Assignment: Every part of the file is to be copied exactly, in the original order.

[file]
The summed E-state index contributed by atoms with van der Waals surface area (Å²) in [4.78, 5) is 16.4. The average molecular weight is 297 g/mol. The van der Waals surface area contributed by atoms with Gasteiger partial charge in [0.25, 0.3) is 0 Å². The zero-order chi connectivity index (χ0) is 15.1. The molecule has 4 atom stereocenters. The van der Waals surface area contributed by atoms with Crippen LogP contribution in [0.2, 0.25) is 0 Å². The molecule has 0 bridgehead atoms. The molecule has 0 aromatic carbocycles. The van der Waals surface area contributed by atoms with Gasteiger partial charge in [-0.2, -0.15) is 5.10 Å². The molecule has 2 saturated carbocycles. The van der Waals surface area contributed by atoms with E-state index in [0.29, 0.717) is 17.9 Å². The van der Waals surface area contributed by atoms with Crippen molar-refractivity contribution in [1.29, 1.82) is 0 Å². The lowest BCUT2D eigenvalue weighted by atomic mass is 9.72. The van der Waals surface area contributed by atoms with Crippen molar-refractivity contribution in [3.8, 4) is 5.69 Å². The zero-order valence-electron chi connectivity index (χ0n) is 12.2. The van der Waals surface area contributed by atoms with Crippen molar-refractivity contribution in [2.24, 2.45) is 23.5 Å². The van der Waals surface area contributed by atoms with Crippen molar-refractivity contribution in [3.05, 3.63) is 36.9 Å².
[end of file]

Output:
The summed E-state index contributed by atoms with van der Waals surface area (Å²) in [4.78, 5) is 16.4. The average molecular weight is 297 g/mol. The van der Waals surface area contributed by atoms with Gasteiger partial charge in [0.25, 0.3) is 0 Å². The zero-order chi connectivity index (χ0) is 15.1. The molecule has 4 atom stereocenters. The van der Waals surface area contributed by atoms with Crippen LogP contribution in [0.2, 0.25) is 0 Å². The molecule has 0 bridgehead atoms. The molecule has 0 aromatic carbocycles. The van der Waals surface area contributed by atoms with Gasteiger partial charge in [-0.2, -0.15) is 5.10 Å². The molecule has 2 saturated carbocycles. The van der Waals surface area contributed by atoms with E-state index in [0.29, 0.717) is 17.9 Å². The van der Waals surface area contributed by atoms with Crippen molar-refractivity contribution in [1.29, 1.82) is 0 Å². The lowest BCUT2D eigenvalue weighted by atomic mass is 9.72. The van der Waals surface area contributed by atoms with Crippen molar-refractivity contribution in [3.8, 4) is 5.69 Å². The zero-order valence-electron chi connectivity index (χ0n) is 12.2. The van der Waals surface area contributed by atoms with Crippen molar-refractivity contribution in [2.24, 2.45) is 23.5 Å². The van der Waals surface area contributed by atoms with Crippen molar-refractivity contribution in [3.05, 3.63) is 36.9 Å².